BEIRUT, Lebanon — A group of US senators have warned that Egypt's crackdown on non-governmental organizations (NGOs) is threatening the decades of warm relations the two countries have enjoyed.
Sens. John McCain of Arizona, Kelly Ayotte of New Hampshire, and Joe Lieberman of Connecticut authored the press release, which was posted on McCain's website.
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The statement read, "There are committed opponents of the United States and the US-Egypt relationship within the government in Cairo who are exacerbating tensions and inflaming public opinion in order to advance a narrow political agenda." It warned that the risks to the "long-standing" relationship "have rarely been greater," and called for the end to "the harassment and prosecution of the employees of US non-governmental organizations operating in Egypt." The statement noted that Congress-approved support "including financial assistance" was jeopardized by recent moves.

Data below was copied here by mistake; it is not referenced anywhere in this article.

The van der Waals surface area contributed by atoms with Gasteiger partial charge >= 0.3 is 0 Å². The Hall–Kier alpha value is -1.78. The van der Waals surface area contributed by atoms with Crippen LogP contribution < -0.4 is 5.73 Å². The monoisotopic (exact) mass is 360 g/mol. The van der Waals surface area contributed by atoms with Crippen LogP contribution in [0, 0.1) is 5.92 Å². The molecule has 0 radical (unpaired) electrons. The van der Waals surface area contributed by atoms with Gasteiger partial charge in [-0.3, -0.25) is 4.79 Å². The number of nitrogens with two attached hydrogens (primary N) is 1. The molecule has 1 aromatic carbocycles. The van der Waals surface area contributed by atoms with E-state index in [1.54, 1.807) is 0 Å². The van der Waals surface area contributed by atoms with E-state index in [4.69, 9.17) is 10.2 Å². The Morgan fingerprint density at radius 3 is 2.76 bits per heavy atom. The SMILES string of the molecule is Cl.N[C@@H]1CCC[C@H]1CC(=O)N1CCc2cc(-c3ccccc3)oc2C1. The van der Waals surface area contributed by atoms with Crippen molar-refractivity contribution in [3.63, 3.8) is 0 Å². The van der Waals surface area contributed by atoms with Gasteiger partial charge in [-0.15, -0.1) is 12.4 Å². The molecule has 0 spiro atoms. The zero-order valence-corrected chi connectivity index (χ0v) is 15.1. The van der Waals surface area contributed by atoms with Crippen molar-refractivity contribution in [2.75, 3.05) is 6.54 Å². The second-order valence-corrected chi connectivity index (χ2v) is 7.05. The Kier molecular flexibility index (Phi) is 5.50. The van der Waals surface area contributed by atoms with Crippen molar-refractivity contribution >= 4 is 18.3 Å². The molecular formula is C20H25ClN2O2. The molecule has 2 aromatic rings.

The BBC reported that the statement was released after a group of visiting Egyptian generals abruptly canceled a meeting with the senators as a war of words over the trial of American NGO workers escalated.
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Sen. Patrick Leahy of Vermont told Reuters, "I'm not going to ... say, keep on funding this, funding money that reflects the assumption that they are committed to democracy, if they are not."
"“It is kind of hard to have a normal relationship with the country when we’ve got so many Americans tied up in our embassy,” Sen. Carl Levin told Bloomberg.
Jay Carney, White House spokesman, told Reuters, "Many of these groups have worked in Egypt for several years, and so their activities are not new. Moreover, they also served as observers for the recent parliamentary elections at the request of the government of Egypt."